Boon for 4K: HEVC Advance Lowers Video Licensing Rates

The prospects of 4K video have brightened. That’s because the HEVC Advance group that licenses the H.265/HEVC video format enabling 4K’s higher data rate to traverse through existing pipes just adjusted its royalty rates. Up until now, the group wanted steep rates, even from free outlets, and without a cap. With the new, revamped licensing scheme, HEVC Advance not only cuts rates in half but sets a yearly cap between $2.5 million to $40 million per year, depending on the service or device type.

According to Engadget, until this move, “the future of 4K video has been in doubt” to the point that “tech giants started work on their own royalty-free format to avoid being on the hook.”


With the new scheme, companies such as Apple, Netflix and Samsung won’t have to be concerned about the cost of licensing significantly digging into their profits, or switching to other 4K video standards such as Google’s VP9. Furthermore, content that is now completely free to viewers — such as that on public TV and ad-supported websites — will be royalty free.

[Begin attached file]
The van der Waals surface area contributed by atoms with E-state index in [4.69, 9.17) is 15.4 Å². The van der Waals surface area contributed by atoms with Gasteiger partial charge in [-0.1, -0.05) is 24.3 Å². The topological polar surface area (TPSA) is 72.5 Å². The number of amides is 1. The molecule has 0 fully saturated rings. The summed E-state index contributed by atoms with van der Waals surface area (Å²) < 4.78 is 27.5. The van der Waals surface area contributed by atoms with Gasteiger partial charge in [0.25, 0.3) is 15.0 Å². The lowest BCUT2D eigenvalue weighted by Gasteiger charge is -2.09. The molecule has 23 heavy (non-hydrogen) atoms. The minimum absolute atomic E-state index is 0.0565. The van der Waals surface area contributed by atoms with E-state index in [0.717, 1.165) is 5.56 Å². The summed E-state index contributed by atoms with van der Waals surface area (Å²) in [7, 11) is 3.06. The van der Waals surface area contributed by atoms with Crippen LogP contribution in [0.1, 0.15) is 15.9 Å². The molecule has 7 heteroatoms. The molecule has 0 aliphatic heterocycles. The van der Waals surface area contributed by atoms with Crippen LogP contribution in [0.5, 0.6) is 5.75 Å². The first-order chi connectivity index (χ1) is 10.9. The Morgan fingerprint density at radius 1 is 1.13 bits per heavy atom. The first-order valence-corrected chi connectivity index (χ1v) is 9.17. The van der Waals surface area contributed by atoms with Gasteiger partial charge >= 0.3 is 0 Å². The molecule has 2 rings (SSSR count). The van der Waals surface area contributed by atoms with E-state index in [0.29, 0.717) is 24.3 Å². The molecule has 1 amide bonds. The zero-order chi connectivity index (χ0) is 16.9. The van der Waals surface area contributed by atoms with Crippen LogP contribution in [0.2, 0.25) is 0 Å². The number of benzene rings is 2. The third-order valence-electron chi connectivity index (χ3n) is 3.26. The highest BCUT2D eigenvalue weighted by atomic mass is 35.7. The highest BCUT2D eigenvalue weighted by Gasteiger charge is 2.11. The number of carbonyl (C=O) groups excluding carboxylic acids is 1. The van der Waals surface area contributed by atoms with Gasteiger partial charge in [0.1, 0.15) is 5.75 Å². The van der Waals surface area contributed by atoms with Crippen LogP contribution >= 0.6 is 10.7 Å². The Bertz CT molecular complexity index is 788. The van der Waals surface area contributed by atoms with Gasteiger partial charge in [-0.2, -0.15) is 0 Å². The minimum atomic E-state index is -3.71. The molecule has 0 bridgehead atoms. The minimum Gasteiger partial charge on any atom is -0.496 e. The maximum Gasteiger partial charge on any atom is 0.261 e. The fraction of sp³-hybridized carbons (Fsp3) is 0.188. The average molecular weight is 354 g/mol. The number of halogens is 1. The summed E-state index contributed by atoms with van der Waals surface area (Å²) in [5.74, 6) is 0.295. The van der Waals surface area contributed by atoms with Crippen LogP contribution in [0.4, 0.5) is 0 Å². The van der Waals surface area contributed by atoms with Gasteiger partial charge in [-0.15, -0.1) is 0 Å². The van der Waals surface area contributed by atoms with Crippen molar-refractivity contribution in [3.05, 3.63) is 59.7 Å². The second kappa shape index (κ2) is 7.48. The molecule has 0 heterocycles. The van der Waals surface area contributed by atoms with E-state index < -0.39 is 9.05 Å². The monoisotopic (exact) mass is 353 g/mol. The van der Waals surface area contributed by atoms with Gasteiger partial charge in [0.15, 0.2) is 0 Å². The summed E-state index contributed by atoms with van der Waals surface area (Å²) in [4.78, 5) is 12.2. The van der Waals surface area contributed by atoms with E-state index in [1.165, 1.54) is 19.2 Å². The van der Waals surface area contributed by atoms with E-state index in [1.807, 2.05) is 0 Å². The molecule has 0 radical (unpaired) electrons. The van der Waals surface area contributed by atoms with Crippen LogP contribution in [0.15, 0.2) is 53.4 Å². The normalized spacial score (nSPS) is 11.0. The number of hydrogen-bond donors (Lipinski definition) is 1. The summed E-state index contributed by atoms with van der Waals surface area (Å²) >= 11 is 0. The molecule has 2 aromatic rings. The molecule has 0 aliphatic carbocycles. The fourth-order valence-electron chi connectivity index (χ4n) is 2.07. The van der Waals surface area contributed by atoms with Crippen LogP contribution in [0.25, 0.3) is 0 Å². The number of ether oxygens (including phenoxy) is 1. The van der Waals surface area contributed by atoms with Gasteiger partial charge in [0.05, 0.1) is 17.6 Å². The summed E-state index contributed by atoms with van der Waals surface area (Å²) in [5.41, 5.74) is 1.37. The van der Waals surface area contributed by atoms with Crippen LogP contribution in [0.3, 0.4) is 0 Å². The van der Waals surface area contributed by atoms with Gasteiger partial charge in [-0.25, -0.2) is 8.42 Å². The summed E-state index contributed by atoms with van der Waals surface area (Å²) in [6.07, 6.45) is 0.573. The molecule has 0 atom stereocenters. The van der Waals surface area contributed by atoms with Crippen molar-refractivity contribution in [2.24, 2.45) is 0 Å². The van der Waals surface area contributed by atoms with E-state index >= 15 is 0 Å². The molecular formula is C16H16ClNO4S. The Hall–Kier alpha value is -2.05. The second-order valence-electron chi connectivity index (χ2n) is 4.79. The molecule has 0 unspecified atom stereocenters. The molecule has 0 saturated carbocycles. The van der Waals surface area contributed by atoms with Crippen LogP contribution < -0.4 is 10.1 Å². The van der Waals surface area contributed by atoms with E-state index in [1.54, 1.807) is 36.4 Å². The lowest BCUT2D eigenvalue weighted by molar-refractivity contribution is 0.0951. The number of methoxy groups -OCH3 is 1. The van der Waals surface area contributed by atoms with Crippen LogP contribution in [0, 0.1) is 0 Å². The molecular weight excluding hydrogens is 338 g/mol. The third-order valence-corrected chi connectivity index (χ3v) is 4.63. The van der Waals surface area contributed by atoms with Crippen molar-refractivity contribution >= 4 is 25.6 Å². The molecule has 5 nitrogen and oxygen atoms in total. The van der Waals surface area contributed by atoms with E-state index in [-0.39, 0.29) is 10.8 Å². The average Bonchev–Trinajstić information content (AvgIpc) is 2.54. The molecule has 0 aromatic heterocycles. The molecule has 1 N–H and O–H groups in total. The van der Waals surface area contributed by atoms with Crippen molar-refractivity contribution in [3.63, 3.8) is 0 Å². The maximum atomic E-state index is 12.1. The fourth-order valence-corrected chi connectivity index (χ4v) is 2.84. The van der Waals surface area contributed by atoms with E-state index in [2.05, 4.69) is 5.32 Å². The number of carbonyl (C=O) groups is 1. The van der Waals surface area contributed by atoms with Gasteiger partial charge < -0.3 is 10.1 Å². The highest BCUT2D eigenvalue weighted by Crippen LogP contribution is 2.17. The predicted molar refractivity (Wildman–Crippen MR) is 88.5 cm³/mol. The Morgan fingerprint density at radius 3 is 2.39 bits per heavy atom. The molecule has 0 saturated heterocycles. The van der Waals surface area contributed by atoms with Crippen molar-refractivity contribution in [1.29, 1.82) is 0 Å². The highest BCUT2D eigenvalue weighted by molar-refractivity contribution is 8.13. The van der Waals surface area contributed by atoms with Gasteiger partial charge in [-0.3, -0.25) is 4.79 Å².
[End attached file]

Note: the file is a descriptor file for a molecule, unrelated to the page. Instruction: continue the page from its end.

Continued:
Digital Trends notes that HEVC Advance’s new licensing scheme is also good news for early adopters of current 4K TV sets. If the tech giants such as Netflix and TV manufacturers such as Samsung had been forced to find an alternative to HEVC, those first-generation 4K TV sets would become obsolete. Of course, that doesn’t mean that companies that have already begun work into finding an alternative to HEVC won’t continue to do so. But, for the near term, those early 4K TV displays should continue to work.

HEVC chief executive Peter Moller notes that, “after our initial pricing announcement we reengaged with key segments of the HEVC community, including content owners and distributors as well as device manufacturers, to better align our licensing structure and rates with the industry’s long-term technology goals.”

“We are pleased with the results of our industry engagement and confident that the revised pricing structure and rates balance the needs of both HEVC users and patent owners,” he adds.

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